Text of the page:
Day two of Edinburgh, Scotland! Our class began this day at the National Library of Scotland. At this location we did not have a tour or talk with any librarians or archivist; instead, we walked through the gift shop and exhibition gallery. This summer the library has put on an exhibit about Scottish food through the centuries. The exhibit was very interactive and showed the diversity in Scottish food not otherwise thought of by common stereotypes.
After the National Library, we walked across the street to the public library of Edinburgh Central Library. For this tour our class broke into three groups. My tour guide, Graham, works with the online and digital library and collections. He took us up the main staircase while giving us a brief history of the library. The library opened in 1890 by Andrew Carnegie. He wished to have open access libraries for the whole of the public. Even though the library was available to the public, men and women had different entrances. The women even had a room with a fireplace for their more “delicate sex.” With the building of the library, Edinburgh became the last large Scottish city to gain a public library.
At the top of the staircase, we walked into the reference library. The room acts as a study area for the public and contains open access computers. Under the domed ceiling of the reference library there only housed one third of the reference collection. After viewing the reference room, we moved to the children’s library. The children’s library used to be in a separate building but in recent years moved into the main building. They took over the part of the building that used to be a computer lab and resource center with technology for those with sight or hearing disabilities. This resource has now been moved outside into the community by giving iPods and resources to smaller libraries around the city. The program has become very successful. As for the children’s library, there are shelved book rooms, a storytelling room and a craft room.
The library also consists of a lending library through the main entrance on the third floor. The library lends about 20,000 items a month through circulation and uses the Library of Congress cataloging system. The library still contains catalog cards because not everything has been placed online.
After the walking tour, we moved to a conference room for a presentation with coffee, tea and cookies. The first presentation was lead by the head of acquisitions. She gave information specifically on the central library. They have over one million items in the library and everything in the library is open to the public. When the library first opened about 10,000 pamphlets were donated to their collection. Some pamphlets go back to the 15th century including information on the Jacobites and golf. The special collections at the library are unique because they are meant for the public not just for preserving the past, but for future use.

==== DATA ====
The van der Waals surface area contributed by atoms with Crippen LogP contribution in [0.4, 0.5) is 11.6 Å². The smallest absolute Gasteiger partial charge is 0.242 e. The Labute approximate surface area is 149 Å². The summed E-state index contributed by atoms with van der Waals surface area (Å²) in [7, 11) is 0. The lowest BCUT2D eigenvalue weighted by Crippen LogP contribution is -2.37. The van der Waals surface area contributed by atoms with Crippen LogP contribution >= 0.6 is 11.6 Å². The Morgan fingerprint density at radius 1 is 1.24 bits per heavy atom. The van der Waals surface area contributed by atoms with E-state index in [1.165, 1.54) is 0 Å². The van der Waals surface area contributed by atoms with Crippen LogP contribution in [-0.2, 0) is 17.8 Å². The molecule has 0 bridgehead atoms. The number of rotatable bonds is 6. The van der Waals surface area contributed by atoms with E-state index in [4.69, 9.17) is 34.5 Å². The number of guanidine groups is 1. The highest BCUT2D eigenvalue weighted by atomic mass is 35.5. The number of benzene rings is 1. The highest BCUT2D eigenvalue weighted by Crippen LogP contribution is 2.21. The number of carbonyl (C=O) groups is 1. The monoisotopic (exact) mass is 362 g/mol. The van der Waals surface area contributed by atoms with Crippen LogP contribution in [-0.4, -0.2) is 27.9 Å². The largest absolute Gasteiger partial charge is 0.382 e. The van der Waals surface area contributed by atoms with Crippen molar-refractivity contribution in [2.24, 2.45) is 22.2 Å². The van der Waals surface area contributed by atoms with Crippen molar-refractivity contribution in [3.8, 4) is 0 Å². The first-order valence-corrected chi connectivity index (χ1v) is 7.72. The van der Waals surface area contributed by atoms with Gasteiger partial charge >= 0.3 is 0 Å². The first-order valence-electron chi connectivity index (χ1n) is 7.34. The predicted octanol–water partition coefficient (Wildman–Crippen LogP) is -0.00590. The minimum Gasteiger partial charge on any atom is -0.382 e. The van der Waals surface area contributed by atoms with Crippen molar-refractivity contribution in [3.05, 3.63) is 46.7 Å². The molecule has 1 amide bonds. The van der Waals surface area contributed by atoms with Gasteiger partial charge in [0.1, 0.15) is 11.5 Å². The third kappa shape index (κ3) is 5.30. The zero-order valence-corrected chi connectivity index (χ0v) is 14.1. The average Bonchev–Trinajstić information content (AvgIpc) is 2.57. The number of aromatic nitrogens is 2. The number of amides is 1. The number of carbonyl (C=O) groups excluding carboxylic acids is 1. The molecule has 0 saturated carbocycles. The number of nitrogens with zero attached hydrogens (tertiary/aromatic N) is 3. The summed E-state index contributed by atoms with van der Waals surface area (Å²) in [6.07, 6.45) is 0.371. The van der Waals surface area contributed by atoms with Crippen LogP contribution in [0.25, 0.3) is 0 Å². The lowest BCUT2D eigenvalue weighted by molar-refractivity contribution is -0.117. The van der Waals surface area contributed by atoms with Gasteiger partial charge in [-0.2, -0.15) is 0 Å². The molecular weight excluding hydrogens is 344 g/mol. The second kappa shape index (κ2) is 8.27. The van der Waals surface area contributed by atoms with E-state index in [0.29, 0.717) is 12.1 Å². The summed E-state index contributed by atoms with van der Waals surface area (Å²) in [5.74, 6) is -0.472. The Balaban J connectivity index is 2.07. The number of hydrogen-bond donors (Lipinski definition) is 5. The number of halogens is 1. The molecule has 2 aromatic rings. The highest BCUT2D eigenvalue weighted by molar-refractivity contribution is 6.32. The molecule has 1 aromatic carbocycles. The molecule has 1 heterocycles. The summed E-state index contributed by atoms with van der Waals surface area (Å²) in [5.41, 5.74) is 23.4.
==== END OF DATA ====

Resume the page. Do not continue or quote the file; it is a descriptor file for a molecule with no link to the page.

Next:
The next presentation was from the library system’s Business Development Manager. Her role is distinctive because she does not have a library degree but a business background, therefore, she operates in a more cooperate mindset. In her presentation, she explained some programs that have been developed for the whole library system that are successful and unique. The first being the library’s program for dyslexia. They have partnered with the organization Dyslexia Scotland to form book clubs for ages 8-12. Volunteers trained in reading with dyslexia run the groups. The club’s are successful enough for the library to start forming teenage and adult groups. Another program is Edinburgh Reads and Reading Rainbows for kids ages four. In rainbows, kids are given two books each year then the libraries centered on the books put on events. The library gives about 1200 kids books each year.
The last presentation given centered on the digital and information team for the whole library system. The team has created many digital and online resources and programs for the library. They have developed a library portal for patrons to access all online services. Additionally, the library involves itself in social media to advertise events and sources and to interact with the public. Moreover, the team has set up eBooks, audiobooks and online magazines. The presenter also have us the main goals of the digital team to better themselves for the public. They strive for 24/7 accesses to library services, promoting libraries through multiple channels and to increase use of Edinburgh libraries.
Overall, the trip to Edinburgh Central Library was enriching, fascinating and welcoming. No doubt the public that uses the library also feels this.